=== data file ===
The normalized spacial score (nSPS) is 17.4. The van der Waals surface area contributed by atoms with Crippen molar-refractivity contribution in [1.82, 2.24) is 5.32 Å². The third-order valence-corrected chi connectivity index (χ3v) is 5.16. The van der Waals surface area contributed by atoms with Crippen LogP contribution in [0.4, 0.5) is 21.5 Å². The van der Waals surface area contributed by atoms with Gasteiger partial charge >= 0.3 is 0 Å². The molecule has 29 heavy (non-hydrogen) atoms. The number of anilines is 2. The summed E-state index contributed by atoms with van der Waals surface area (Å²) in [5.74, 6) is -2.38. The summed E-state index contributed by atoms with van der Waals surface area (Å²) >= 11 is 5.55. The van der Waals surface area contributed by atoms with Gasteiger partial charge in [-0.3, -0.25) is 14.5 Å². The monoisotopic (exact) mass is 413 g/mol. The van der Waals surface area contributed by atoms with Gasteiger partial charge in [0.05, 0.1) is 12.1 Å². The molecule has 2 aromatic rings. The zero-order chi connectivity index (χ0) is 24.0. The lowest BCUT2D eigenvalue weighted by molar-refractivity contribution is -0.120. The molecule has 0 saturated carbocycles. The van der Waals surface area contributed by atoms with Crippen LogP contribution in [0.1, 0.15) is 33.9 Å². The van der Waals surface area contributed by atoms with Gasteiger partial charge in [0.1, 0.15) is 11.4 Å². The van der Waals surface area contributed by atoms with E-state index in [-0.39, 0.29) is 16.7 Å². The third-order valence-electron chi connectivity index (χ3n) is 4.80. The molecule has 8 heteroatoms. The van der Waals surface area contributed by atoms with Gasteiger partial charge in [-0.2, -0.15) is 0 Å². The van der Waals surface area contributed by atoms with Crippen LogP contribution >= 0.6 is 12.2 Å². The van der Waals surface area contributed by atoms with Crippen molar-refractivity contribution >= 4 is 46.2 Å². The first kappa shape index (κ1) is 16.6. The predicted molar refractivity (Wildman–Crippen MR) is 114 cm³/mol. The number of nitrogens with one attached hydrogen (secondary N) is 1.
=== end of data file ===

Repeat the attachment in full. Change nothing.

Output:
The normalized spacial score (nSPS) is 17.4. The van der Waals surface area contributed by atoms with Crippen molar-refractivity contribution in [1.82, 2.24) is 5.32 Å². The third-order valence-corrected chi connectivity index (χ3v) is 5.16. The van der Waals surface area contributed by atoms with Crippen LogP contribution in [0.4, 0.5) is 21.5 Å². The van der Waals surface area contributed by atoms with Gasteiger partial charge >= 0.3 is 0 Å². The molecule has 29 heavy (non-hydrogen) atoms. The number of anilines is 2. The summed E-state index contributed by atoms with van der Waals surface area (Å²) in [5.74, 6) is -2.38. The summed E-state index contributed by atoms with van der Waals surface area (Å²) >= 11 is 5.55. The van der Waals surface area contributed by atoms with Gasteiger partial charge in [-0.3, -0.25) is 14.5 Å². The monoisotopic (exact) mass is 413 g/mol. The van der Waals surface area contributed by atoms with Gasteiger partial charge in [0.05, 0.1) is 12.1 Å². The molecule has 2 aromatic rings. The zero-order chi connectivity index (χ0) is 24.0. The lowest BCUT2D eigenvalue weighted by molar-refractivity contribution is -0.120. The molecule has 0 saturated carbocycles. The van der Waals surface area contributed by atoms with Crippen LogP contribution in [0.1, 0.15) is 33.9 Å². The van der Waals surface area contributed by atoms with Gasteiger partial charge in [0.1, 0.15) is 11.4 Å². The van der Waals surface area contributed by atoms with E-state index in [-0.39, 0.29) is 16.7 Å². The third-order valence-electron chi connectivity index (χ3n) is 4.80. The molecule has 8 heteroatoms. The van der Waals surface area contributed by atoms with Gasteiger partial charge in [-0.2, -0.15) is 0 Å². The van der Waals surface area contributed by atoms with Crippen LogP contribution >= 0.6 is 12.2 Å². The van der Waals surface area contributed by atoms with Crippen molar-refractivity contribution >= 4 is 46.2 Å². The first kappa shape index (κ1) is 16.6. The predicted molar refractivity (Wildman–Crippen MR) is 114 cm³/mol. The number of nitrogens with one attached hydrogen (secondary N) is 1.